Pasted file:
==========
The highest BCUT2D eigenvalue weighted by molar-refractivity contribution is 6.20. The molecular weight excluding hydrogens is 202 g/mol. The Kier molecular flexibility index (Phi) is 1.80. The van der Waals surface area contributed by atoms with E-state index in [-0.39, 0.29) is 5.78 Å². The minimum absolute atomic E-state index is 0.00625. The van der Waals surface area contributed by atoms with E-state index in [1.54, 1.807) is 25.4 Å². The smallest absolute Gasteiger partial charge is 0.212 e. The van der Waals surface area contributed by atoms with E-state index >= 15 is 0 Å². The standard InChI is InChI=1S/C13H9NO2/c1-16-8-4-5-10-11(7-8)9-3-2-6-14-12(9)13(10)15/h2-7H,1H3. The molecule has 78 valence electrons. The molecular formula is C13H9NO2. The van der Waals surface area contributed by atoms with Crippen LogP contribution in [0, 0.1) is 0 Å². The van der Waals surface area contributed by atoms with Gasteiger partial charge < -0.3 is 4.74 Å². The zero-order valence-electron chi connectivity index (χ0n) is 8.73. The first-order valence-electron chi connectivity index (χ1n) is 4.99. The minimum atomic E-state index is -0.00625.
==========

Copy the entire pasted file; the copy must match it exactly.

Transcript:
The highest BCUT2D eigenvalue weighted by molar-refractivity contribution is 6.20. The molecular weight excluding hydrogens is 202 g/mol. The Kier molecular flexibility index (Phi) is 1.80. The van der Waals surface area contributed by atoms with E-state index in [-0.39, 0.29) is 5.78 Å². The minimum absolute atomic E-state index is 0.00625. The van der Waals surface area contributed by atoms with E-state index in [1.54, 1.807) is 25.4 Å². The smallest absolute Gasteiger partial charge is 0.212 e. The van der Waals surface area contributed by atoms with E-state index >= 15 is 0 Å². The standard InChI is InChI=1S/C13H9NO2/c1-16-8-4-5-10-11(7-8)9-3-2-6-14-12(9)13(10)15/h2-7H,1H3. The molecule has 78 valence electrons. The molecular formula is C13H9NO2. The van der Waals surface area contributed by atoms with Crippen LogP contribution in [0, 0.1) is 0 Å². The van der Waals surface area contributed by atoms with Gasteiger partial charge < -0.3 is 4.74 Å². The zero-order valence-electron chi connectivity index (χ0n) is 8.73. The first-order valence-electron chi connectivity index (χ1n) is 4.99. The minimum atomic E-state index is -0.00625.